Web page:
Munich, home of the Hofbräuhaus beer hall
And not just there: Almost everywhere in the world you travel these days, Miami or Sydney, Shanghai or Dubai, you can be sure of finding brezn, leberkäs and weißbier produced to more or less original recipes. The “beer hall” has long been an export hit, but these Bavarian specialties still definitely taste best (and most authentic) in Munich.
Back to the overview
Traditional Bavarian places: English Garden & Hofbräuhaus
Chinese Tower beer garden
Find a table, order a beer and take a look around you: There’s always something to catch your eye at the 25-meter-high Chinese pagoda. Tourists, students, s vacationers, businesspeople and typical Bavarian types all come together at the beer garden in the middle of the English Garden. It seats around 7000 (!) and is the second largest beer garden in the city. Guests are welcome to bring along their own food - a fine beer garden tradition - although why they should wish to is a mystery. After all, here at the Chinese Tower they serve delicious open sandwiches as well as hearty local specialties, not to mention some rather more exotic, for example Caribbean, dishes. On the weekends, a brass band adds even more to the traditional Bavarian atmosphere.
Chinese Tower beer garden: Englischer Garten 3, +49-(0)89/38 38 73 19, www.chinaturm.de. Opening times: all year round, weather permitting, 10am-11pm
Attraction, institution, legend: At over 400 years old, the Hofbräuhaus compares only with “Kini” (King Ludwig II) or lederhosen in the traditional Bavarian stakes. Up to 35,000 people come here every day, many of them tourists for whom a visit to the beer palace is a simply must. Despite the hype, the Hofbräuhaus also has many regulars who drink only from their own tankards, for which special locker shelves are provided. Unsurprisingly, a perfect replica of Munich’s Hofbräuhaus opened in Las Vegas in 2004.
Hofbräuhaus am Platzl: Platzl 9, +49-(0)89/290 13 60, www.hofbraeuhaus.de. Opening times: daily 9am-11:30pm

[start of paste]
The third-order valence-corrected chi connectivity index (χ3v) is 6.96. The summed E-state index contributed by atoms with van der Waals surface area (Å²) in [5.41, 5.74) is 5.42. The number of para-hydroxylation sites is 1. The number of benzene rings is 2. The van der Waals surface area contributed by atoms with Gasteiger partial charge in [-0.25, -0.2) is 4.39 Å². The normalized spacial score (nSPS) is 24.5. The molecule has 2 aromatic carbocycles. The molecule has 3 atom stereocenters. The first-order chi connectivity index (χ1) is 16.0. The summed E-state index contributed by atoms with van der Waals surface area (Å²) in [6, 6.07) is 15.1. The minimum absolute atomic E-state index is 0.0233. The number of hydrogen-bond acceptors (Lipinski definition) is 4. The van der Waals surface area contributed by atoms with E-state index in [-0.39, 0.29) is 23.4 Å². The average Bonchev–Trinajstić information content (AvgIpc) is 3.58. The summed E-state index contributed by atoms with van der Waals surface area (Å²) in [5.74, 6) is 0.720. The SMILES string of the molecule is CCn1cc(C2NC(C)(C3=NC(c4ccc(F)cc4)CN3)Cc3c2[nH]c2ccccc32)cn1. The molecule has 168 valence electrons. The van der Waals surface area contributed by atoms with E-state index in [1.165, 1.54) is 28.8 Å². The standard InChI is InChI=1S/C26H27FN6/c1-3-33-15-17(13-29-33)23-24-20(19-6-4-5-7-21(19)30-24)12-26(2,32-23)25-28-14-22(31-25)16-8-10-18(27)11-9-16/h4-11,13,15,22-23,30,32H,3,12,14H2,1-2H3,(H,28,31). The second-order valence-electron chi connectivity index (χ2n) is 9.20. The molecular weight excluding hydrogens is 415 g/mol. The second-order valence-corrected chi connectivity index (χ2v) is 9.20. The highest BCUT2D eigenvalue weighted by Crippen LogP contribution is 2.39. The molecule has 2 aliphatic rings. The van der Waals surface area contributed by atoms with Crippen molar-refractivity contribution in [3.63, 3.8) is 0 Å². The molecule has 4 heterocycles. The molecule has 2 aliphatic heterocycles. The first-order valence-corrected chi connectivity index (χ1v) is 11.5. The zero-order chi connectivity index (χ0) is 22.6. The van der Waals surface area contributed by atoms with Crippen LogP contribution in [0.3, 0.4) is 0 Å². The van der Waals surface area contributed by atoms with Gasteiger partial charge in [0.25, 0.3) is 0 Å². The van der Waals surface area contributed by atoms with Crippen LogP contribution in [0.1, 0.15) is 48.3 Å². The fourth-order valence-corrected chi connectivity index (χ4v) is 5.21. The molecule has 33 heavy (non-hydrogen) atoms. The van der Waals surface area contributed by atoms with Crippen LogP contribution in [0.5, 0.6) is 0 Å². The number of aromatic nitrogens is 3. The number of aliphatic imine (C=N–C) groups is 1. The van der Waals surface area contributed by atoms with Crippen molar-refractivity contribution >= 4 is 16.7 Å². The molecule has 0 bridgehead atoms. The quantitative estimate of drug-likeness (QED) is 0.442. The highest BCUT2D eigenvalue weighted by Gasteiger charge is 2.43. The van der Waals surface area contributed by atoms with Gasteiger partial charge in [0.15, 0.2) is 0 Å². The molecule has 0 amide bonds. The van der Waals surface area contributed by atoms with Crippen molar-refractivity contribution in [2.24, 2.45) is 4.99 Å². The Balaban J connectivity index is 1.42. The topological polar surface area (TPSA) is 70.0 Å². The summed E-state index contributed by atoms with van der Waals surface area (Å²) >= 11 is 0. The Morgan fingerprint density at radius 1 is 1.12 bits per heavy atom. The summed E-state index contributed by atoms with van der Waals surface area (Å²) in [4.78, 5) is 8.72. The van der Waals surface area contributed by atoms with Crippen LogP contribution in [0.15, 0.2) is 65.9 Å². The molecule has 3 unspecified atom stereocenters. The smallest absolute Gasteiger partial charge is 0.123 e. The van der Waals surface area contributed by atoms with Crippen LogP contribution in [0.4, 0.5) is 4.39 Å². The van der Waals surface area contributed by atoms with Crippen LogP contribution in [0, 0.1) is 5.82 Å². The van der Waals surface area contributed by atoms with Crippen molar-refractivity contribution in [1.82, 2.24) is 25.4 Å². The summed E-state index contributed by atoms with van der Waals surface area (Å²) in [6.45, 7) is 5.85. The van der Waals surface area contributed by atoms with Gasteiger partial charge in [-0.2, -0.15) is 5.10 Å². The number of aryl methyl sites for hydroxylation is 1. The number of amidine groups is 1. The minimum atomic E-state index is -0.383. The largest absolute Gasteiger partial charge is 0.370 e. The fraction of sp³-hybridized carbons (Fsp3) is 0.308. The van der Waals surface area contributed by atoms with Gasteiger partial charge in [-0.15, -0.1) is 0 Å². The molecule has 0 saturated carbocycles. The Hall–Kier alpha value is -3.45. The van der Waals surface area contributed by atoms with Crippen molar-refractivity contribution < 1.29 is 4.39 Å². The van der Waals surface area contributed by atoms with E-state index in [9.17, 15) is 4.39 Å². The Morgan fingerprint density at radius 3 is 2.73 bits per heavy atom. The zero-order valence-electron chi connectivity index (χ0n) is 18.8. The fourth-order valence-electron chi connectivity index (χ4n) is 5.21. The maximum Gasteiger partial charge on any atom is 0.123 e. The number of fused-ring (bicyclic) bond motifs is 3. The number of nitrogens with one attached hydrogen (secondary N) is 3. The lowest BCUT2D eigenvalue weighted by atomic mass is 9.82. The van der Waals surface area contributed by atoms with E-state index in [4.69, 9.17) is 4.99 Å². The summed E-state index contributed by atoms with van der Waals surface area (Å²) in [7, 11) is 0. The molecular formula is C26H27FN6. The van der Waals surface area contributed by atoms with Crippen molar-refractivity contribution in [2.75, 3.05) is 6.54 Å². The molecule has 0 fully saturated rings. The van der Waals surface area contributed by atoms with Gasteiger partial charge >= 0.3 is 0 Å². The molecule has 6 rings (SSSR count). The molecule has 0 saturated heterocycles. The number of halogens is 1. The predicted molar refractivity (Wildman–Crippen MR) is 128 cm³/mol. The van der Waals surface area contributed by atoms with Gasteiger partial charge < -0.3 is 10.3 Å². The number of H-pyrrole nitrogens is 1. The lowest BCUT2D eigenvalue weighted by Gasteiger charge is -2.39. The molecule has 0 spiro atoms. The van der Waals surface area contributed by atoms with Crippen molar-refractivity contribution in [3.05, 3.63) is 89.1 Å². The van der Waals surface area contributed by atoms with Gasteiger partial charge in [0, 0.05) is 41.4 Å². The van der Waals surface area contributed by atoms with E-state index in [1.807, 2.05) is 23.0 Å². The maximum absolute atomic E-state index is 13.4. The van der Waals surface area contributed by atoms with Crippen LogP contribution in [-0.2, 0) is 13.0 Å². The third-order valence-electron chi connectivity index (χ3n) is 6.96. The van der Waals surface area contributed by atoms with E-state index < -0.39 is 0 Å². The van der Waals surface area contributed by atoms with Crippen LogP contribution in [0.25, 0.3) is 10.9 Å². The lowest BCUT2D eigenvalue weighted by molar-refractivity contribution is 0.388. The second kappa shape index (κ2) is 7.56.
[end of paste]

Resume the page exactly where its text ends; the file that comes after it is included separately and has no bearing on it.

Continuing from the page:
In 1872, Georg Schneider became the first member of the lower social orders to be granted a license to brew Weißbier, or wheat beer. Prior to this, only the nobility had held this privilege. Schneider took over a disused brewery, today’s Weisses Bräuhaus, and began production. Although his Schneider Weisse beer has been brewed in the little town of Kelheim in Lower Bavaria since the end of World War II, the beer parlors of the old brewery are still as popular as ever. Interested in sampling a genuine Munich specialty? The Kronsfleisch (skirt steak) they serve here goes down a treat with a cool wheat beer.
Weisses Bräuhaus: Tal 7, Tel.: +49-(0)89/290 13 80, www.weisses-brauhaus.de. Opening hours: daily 8am-1am.
Breweries, Italian cuisine and a restaurant high above Munich
A true export hit: Paulaner beer halls can today be found in St. Petersburg, Singapore, Shanghai, Beijing, Cape Town and in many other cities around the world. If the original sounds more attractive than a copy, though, a trip to Munich is imperative. Since the beer is brewed and served here under the same roof, visitors can follow up a drink in the beer hall or garden with a guided tour of the brewery, during which the Paulaner brewmaster gives a fascinating explanation of how water, malt and hops are turned into beer.
Paulaner Bräuhaus: Kapuzinerplatz 5, Tel.: +49-(0)89/544 61 10, www.paulaner-brauhaus.com/muenchen/. Opening times: daily 10am-1am. Guided tours: Mon-Fri, make sure to reserve at least a week before you plan to go.
Something a bit different: Although the Ruffini serves Italian fare, not Bavarian, it is still a classic on the Munich restaurant scene. Today, as many as 25 partners work here, entirely without a boss, so that all decisions are made jointly - a system that has worked very well since the restaurant was set up in 1978. By day, the Ruffini is a café and popular for its brunch, in the evening, it assumes its alter ego, as an excellent wine restaurant.
Ruffini: Orffstraße 22-24, Tel.: +49-(0)89/16 11 60, www.ruffini.de. Opening times: Tue-Sun 10am-12 midnight.
It goes without saying that Munich has its share of haute cuisine, as well, and the 181, located exactly 181 meters above the city, ranks highly here in two respects: since it opened in 2009, it (or rather, the restaurant’s gourmet department, First) has earned itself an impressive 17 Gault-Millau points in its first year, while the lower-priced Business section also garnered a significant 14 points. From the top of Munich’s Olympic Tower, it also offers some fantastic views as it revolves around its own axis every 49 minutes.
Restaurant 181: Spiridon-Louis-Ring 7, +49-(0)89/350 94 81 81, www.restaurant181.com. Opening times 181 First: Mon-Fri from 7pm. Opening times 181 Business: 11am-4:30pm and from 6pm.
Pictures: T. Ranzinger, Peter. von Felbert, PR (3), getty images, Panthermedia